How the Government Spent Your Money in the 1st Quarter of FY 2017/18

The Controller of Budget released the first National Government Budget Implementation Review Report for the financial year (FY) 2017/18 early this year. It covers the period July to September 2017.

The Controller of Budget prepares the report in line with Article 228 of the Constitution of Kenya 2010 and Section 9 of the Controller of Budget Act, 2016.

Both laws require the Controller of Budget to submit to Parliament quarterly budget implementation reports for the National and County Governments every four
months.

The report presents progress made in implementing the FY 2017/18 budget in the first quarter. It also identifies challenges that affected budget implementation in the reporting period.

The Controller of Budget analyses and compares the receipts into the Consolidated Fund (revenue performance) and expenditure performance with targets in the FY 2017/18 Budget and previous performance in a similar period of FY 2016/17.

A financial (or fiscal) year in Kenya begins on 1st July of the current year and ends on 30th June of the coming year. A fiscal year is a period the (national or county) government uses for accounting and budget purposes, and for financial reporting.

Revenue received by the national government

During the period of 1st July 2017 to 30th September 2017, receipts into the Exchequer Account amounted to KSh408.1 billion. This represents 18 per cent of the annual target (KSh2.3 trillion).

However, it is an 11.2 per cent decline (KSh51.5 billion) compared to a similar period of FY 2016/17 when receipts stood at KSh459.6 billion.

Revenue disbursed to MDAs and County Governments (exchequer issues)

The total exchequer issues to ministries, departments, and agencies (MDAs), and County Governments amounted to KSh352.4 billion. The figure represents 15.5 per cent of the annual net estimates.

However, it is a 9.7 per cent decline compared to a similar period of FY 2016/17 when exchequer issues stood at KSh390.1 billion.

Exchequer issues comprised:

  • 4 billion for MDAs’ recurrent expenditure,
  • 4 billion for development expenditure, and
  • 6 billion towards Consolidated Fund Services (CFS).

Consolidated Fund Services (CFS) comprises:

  • payment of Public Debt, Salaries and Allowances to Constitutional Office Holders,
  • Pension and Gratuities, and
  • Subscriptions to International Organisations.

Total national government expenditure in the 1st quarter

The total expenditure in the first quarter amounted to KSh383.5 billion, which represents 16.4 per cent of the annual gross estimates.

Analysis of this expenditure shows that:

  • MDAs spent KSh212.4 billion on recurrent programmes. This represents 21.4 per cent of the gross recurrent estimates.
  • KSh88.9 billion went to CFS representing 12 per cent of the annual gross estimates, and
  • KSh82.2 billion went to development activities, representing an absorption rate of 12.8 per cent.

Personnel Emoluments (PE) was the highest recurrent expenditure category at KSh78.3 billion. This represents 36.9 per cent of the total recurrent expenditure by MDAs. Personal emoluments cover expenditure such as salaries, allowances, pensions, and gratuities.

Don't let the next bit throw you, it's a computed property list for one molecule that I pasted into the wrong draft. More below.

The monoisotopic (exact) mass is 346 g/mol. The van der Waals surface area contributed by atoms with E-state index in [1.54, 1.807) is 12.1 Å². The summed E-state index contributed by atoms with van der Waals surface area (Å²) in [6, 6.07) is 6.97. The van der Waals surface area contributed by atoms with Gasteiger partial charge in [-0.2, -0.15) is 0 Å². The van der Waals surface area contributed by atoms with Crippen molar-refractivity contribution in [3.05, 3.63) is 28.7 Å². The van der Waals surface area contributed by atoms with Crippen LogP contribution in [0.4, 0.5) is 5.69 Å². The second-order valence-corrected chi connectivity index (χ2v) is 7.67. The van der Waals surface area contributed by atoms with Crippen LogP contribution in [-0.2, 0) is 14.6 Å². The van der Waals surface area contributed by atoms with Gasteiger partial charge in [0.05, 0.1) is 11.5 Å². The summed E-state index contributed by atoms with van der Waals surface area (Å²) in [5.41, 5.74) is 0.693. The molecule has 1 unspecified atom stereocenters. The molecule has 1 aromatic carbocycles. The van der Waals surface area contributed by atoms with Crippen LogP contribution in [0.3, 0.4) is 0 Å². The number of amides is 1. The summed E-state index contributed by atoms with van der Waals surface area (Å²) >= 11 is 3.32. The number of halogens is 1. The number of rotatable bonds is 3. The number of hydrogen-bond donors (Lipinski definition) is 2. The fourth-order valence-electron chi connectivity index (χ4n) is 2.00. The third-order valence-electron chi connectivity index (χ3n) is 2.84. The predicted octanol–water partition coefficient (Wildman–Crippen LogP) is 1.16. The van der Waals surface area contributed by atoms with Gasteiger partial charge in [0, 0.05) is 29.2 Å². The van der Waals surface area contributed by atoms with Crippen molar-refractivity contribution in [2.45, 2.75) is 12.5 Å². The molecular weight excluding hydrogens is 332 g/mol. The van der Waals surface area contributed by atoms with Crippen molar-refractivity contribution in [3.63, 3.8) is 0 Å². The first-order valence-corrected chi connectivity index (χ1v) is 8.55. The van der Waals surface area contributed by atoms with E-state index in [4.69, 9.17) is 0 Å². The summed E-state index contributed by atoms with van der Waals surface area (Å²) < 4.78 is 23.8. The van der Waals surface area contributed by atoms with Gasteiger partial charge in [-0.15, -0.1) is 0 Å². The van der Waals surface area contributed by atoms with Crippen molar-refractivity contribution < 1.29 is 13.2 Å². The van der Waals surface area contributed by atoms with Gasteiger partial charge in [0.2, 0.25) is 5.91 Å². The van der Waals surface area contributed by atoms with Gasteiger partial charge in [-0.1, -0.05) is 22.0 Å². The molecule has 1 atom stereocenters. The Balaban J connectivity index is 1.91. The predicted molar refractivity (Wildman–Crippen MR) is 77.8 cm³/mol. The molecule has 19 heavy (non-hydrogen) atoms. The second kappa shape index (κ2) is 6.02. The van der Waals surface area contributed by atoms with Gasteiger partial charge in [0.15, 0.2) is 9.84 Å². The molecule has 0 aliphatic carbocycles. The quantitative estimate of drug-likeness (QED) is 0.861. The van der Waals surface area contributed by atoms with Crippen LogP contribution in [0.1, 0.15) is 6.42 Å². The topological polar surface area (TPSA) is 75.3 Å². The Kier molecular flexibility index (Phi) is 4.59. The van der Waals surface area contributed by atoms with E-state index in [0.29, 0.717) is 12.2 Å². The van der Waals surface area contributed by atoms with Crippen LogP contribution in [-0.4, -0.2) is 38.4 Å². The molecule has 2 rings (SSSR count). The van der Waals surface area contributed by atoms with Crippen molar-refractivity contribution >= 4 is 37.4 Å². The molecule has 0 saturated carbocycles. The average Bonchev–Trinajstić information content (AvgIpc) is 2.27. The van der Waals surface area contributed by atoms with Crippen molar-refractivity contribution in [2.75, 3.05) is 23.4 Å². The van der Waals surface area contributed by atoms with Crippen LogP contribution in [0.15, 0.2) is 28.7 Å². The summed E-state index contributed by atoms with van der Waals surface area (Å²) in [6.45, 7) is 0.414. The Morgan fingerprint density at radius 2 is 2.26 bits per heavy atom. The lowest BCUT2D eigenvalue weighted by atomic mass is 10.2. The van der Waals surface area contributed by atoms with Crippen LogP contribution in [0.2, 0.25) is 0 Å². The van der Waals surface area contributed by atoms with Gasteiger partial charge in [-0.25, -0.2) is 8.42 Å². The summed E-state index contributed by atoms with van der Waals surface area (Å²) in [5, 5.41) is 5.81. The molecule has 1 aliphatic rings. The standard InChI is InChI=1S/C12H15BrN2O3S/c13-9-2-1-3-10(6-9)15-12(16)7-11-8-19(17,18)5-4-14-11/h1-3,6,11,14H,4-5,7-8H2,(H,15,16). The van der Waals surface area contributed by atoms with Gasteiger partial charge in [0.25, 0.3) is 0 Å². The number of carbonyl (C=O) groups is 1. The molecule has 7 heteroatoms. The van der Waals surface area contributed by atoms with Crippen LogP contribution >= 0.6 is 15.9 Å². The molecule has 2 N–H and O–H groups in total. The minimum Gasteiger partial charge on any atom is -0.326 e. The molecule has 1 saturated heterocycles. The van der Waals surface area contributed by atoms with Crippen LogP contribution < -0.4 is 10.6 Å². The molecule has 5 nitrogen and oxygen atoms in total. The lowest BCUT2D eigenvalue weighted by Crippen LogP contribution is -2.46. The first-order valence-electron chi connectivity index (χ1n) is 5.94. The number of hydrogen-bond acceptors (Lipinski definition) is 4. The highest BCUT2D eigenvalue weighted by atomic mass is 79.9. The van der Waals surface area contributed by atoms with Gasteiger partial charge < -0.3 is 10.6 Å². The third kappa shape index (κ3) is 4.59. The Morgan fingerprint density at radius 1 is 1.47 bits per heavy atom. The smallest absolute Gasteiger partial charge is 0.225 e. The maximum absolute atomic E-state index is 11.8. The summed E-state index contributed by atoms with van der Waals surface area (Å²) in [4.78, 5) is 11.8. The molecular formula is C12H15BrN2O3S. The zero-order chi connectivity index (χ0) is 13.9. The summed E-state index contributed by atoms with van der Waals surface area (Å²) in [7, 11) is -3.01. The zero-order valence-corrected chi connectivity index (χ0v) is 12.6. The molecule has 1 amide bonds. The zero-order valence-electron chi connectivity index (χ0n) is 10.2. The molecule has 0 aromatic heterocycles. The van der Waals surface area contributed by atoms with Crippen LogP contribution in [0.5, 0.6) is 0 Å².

The Teachers Service Commission (TSC) reported the highest expenditure on PE at KSh52.2 billion, which translated to 66.6 per cent of the total PE expenditure.

The second highest expenditure item was current transfers to Semi-Autonomous Government Agencies (SAGAs) at KSh65.8 billion or 31 per cent of the total recurrent expenditure.

Domestic Travel was the third highest expenditure category at KSh1.3 billion followed by Foreign Travel at KSh655.1 million.

Out of the development expenditure of KSh82.2 billion, Capital Transfers to SAGAs recorded the highest expenditure at KSh51.2 billion. The second highest expenditure was refurbishment of buildings/infrastructure at KSh5.2 billion. This represented 62.3 per cent and 6.4 per cent of the gross development expenditure respectively.

Budget implementation challenges

During the period under review, the Controller of Budget identified some budget implementation challenges. They included:

  • the delay in the release of funds for development activities by the National Treasury which led to low levels of development expenditure,
  • the delay in submission of financial reports by MDAs to the Office of the Controller of Budget (OCOB), and
  • the shortfall of (revenue) receipts into the Consolidated Fund.

The Controller of budget recommends the national government to address these challenges to enhance budget execution.

To learn more about how the national government spent your money in this period, get your copy of the  First Quarter National Government Budget Implementation Report FY 2017/18 (42 downloads)

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George Githinji
George Githinji
Githinji is passionate about devolved governance and public finance. He also comments on topical issues in Kenyan politics and society. In addition, he manages the @UgatuziKenya platform.

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